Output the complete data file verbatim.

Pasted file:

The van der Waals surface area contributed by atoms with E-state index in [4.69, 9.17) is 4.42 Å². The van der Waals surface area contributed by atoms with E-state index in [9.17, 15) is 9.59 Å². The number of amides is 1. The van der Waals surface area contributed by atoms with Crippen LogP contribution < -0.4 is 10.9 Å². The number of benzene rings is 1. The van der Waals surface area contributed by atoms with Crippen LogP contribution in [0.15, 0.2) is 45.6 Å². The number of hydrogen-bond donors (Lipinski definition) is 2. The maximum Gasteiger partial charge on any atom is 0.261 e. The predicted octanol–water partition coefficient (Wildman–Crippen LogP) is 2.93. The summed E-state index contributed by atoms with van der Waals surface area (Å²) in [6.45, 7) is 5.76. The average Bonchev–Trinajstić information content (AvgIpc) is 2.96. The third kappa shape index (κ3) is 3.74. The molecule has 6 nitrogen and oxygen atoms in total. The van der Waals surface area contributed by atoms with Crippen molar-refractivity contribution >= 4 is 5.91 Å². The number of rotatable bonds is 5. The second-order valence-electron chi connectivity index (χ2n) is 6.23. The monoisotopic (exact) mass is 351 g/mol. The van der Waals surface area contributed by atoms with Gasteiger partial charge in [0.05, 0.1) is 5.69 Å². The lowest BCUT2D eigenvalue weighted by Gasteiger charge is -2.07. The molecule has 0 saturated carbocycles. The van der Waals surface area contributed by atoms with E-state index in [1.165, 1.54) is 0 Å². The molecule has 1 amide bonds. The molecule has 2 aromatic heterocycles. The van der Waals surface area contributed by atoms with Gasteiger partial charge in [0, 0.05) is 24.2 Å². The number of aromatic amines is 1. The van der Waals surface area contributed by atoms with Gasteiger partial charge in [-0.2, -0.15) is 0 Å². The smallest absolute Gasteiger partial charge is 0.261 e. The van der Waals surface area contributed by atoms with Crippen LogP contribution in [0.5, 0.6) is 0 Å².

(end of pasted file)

The van der Waals surface area contributed by atoms with E-state index in [4.69, 9.17) is 4.42 Å². The van der Waals surface area contributed by atoms with E-state index in [9.17, 15) is 9.59 Å². The number of amides is 1. The van der Waals surface area contributed by atoms with Crippen LogP contribution < -0.4 is 10.9 Å². The number of benzene rings is 1. The van der Waals surface area contributed by atoms with Crippen LogP contribution in [0.15, 0.2) is 45.6 Å². The number of hydrogen-bond donors (Lipinski definition) is 2. The maximum Gasteiger partial charge on any atom is 0.261 e. The predicted octanol–water partition coefficient (Wildman–Crippen LogP) is 2.93. The summed E-state index contributed by atoms with van der Waals surface area (Å²) in [6.45, 7) is 5.76. The average Bonchev–Trinajstić information content (AvgIpc) is 2.96. The third kappa shape index (κ3) is 3.74. The molecule has 6 nitrogen and oxygen atoms in total. The van der Waals surface area contributed by atoms with Crippen molar-refractivity contribution >= 4 is 5.91 Å². The number of rotatable bonds is 5. The second-order valence-electron chi connectivity index (χ2n) is 6.23. The monoisotopic (exact) mass is 351 g/mol. The van der Waals surface area contributed by atoms with Gasteiger partial charge in [0.05, 0.1) is 5.69 Å². The lowest BCUT2D eigenvalue weighted by Gasteiger charge is -2.07. The molecule has 0 saturated carbocycles. The van der Waals surface area contributed by atoms with E-state index in [1.165, 1.54) is 0 Å². The molecule has 1 amide bonds. The molecule has 2 aromatic heterocycles. The van der Waals surface area contributed by atoms with Gasteiger partial charge in [0, 0.05) is 24.2 Å². The number of aromatic amines is 1. The van der Waals surface area contributed by atoms with Gasteiger partial charge in [-0.2, -0.15) is 0 Å². The smallest absolute Gasteiger partial charge is 0.261 e. The van der Waals surface area contributed by atoms with Crippen LogP contribution in [0.5, 0.6) is 0 Å².